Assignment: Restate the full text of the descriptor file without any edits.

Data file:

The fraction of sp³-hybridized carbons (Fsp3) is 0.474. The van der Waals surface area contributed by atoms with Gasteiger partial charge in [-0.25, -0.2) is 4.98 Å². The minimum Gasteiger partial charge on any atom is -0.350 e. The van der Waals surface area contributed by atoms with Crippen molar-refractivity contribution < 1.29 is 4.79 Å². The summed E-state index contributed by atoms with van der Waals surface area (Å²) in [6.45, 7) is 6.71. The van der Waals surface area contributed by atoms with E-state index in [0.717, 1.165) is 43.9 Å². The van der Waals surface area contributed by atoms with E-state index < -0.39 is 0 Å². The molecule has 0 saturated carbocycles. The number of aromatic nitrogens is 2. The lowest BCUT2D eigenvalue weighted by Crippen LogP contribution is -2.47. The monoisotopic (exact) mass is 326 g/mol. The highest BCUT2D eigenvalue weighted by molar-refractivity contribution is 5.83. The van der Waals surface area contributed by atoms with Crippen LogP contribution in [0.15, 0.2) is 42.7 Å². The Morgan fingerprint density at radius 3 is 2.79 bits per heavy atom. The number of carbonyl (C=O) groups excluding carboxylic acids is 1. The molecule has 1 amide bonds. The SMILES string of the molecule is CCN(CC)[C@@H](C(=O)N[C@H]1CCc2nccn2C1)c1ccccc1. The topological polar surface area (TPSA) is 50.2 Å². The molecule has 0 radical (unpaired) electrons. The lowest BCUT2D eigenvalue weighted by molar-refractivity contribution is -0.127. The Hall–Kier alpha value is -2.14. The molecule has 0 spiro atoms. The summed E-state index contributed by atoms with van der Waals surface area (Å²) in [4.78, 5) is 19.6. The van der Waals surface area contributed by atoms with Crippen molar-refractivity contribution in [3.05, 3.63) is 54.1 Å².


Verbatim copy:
The fraction of sp³-hybridized carbons (Fsp3) is 0.474. The van der Waals surface area contributed by atoms with Gasteiger partial charge in [-0.25, -0.2) is 4.98 Å². The minimum Gasteiger partial charge on any atom is -0.350 e. The van der Waals surface area contributed by atoms with Crippen molar-refractivity contribution < 1.29 is 4.79 Å². The summed E-state index contributed by atoms with van der Waals surface area (Å²) in [6.45, 7) is 6.71. The van der Waals surface area contributed by atoms with E-state index in [0.717, 1.165) is 43.9 Å². The van der Waals surface area contributed by atoms with E-state index < -0.39 is 0 Å². The molecule has 0 saturated carbocycles. The number of aromatic nitrogens is 2. The lowest BCUT2D eigenvalue weighted by Crippen LogP contribution is -2.47. The monoisotopic (exact) mass is 326 g/mol. The highest BCUT2D eigenvalue weighted by molar-refractivity contribution is 5.83. The van der Waals surface area contributed by atoms with Crippen LogP contribution in [0.15, 0.2) is 42.7 Å². The Morgan fingerprint density at radius 3 is 2.79 bits per heavy atom. The number of carbonyl (C=O) groups excluding carboxylic acids is 1. The molecule has 1 amide bonds. The SMILES string of the molecule is CCN(CC)[C@@H](C(=O)N[C@H]1CCc2nccn2C1)c1ccccc1. The topological polar surface area (TPSA) is 50.2 Å². The molecule has 0 radical (unpaired) electrons. The lowest BCUT2D eigenvalue weighted by molar-refractivity contribution is -0.127. The Hall–Kier alpha value is -2.14. The molecule has 0 spiro atoms. The summed E-state index contributed by atoms with van der Waals surface area (Å²) in [4.78, 5) is 19.6. The van der Waals surface area contributed by atoms with Crippen molar-refractivity contribution in [3.05, 3.63) is 54.1 Å².